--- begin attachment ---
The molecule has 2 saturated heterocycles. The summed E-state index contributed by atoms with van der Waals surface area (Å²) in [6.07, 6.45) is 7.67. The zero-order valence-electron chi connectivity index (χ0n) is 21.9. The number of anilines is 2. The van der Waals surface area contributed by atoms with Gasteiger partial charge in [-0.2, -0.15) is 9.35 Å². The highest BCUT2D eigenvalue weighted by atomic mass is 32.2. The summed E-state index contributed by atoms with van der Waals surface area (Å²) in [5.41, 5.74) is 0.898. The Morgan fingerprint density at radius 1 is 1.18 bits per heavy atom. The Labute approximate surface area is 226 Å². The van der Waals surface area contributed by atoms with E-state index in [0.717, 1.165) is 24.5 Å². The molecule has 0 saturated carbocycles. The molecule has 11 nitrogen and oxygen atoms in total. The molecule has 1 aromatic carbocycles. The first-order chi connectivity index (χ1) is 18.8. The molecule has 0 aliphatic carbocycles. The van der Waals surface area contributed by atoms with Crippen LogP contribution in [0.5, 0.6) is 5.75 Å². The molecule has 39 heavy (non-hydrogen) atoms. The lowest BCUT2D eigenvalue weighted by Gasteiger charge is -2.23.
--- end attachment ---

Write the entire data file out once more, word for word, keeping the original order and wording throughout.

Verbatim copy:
The molecule has 2 saturated heterocycles. The summed E-state index contributed by atoms with van der Waals surface area (Å²) in [6.07, 6.45) is 7.67. The zero-order valence-electron chi connectivity index (χ0n) is 21.9. The number of anilines is 2. The van der Waals surface area contributed by atoms with Gasteiger partial charge in [-0.2, -0.15) is 9.35 Å². The highest BCUT2D eigenvalue weighted by atomic mass is 32.2. The summed E-state index contributed by atoms with van der Waals surface area (Å²) in [5.41, 5.74) is 0.898. The Morgan fingerprint density at radius 1 is 1.18 bits per heavy atom. The Labute approximate surface area is 226 Å². The van der Waals surface area contributed by atoms with E-state index in [0.717, 1.165) is 24.5 Å². The molecule has 0 saturated carbocycles. The molecule has 11 nitrogen and oxygen atoms in total. The molecule has 1 aromatic carbocycles. The first-order chi connectivity index (χ1) is 18.8. The molecule has 0 aliphatic carbocycles. The van der Waals surface area contributed by atoms with Crippen LogP contribution in [0.5, 0.6) is 5.75 Å². The molecule has 39 heavy (non-hydrogen) atoms. The lowest BCUT2D eigenvalue weighted by Gasteiger charge is -2.23.